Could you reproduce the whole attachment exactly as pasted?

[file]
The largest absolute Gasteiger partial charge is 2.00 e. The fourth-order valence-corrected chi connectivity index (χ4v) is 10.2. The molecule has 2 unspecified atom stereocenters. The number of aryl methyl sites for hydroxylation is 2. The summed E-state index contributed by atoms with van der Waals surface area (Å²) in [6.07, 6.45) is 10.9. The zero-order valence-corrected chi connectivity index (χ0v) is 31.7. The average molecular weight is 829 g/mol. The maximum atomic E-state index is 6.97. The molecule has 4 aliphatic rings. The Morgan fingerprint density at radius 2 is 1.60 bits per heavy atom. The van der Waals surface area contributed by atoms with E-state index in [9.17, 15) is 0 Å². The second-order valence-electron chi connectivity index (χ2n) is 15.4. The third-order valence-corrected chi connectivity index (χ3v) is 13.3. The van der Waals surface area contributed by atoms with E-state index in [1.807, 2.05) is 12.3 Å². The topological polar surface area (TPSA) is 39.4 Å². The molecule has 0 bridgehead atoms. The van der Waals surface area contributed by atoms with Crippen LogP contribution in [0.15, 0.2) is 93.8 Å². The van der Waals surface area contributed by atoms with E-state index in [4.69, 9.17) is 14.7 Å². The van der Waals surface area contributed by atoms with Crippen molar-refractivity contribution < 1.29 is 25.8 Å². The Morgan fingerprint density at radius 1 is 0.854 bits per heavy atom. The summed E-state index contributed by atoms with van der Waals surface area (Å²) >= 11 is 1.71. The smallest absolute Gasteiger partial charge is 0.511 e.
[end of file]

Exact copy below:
The largest absolute Gasteiger partial charge is 2.00 e. The fourth-order valence-corrected chi connectivity index (χ4v) is 10.2. The molecule has 2 unspecified atom stereocenters. The number of aryl methyl sites for hydroxylation is 2. The summed E-state index contributed by atoms with van der Waals surface area (Å²) in [6.07, 6.45) is 10.9. The zero-order valence-corrected chi connectivity index (χ0v) is 31.7. The average molecular weight is 829 g/mol. The maximum atomic E-state index is 6.97. The molecule has 4 aliphatic rings. The Morgan fingerprint density at radius 2 is 1.60 bits per heavy atom. The van der Waals surface area contributed by atoms with E-state index in [9.17, 15) is 0 Å². The second-order valence-electron chi connectivity index (χ2n) is 15.4. The third-order valence-corrected chi connectivity index (χ3v) is 13.3. The van der Waals surface area contributed by atoms with E-state index in [1.807, 2.05) is 12.3 Å². The topological polar surface area (TPSA) is 39.4 Å². The molecule has 0 bridgehead atoms. The van der Waals surface area contributed by atoms with Crippen LogP contribution in [0.15, 0.2) is 93.8 Å². The van der Waals surface area contributed by atoms with E-state index in [4.69, 9.17) is 14.7 Å². The van der Waals surface area contributed by atoms with Crippen molar-refractivity contribution < 1.29 is 25.8 Å². The Morgan fingerprint density at radius 1 is 0.854 bits per heavy atom. The summed E-state index contributed by atoms with van der Waals surface area (Å²) >= 11 is 1.71. The smallest absolute Gasteiger partial charge is 0.511 e.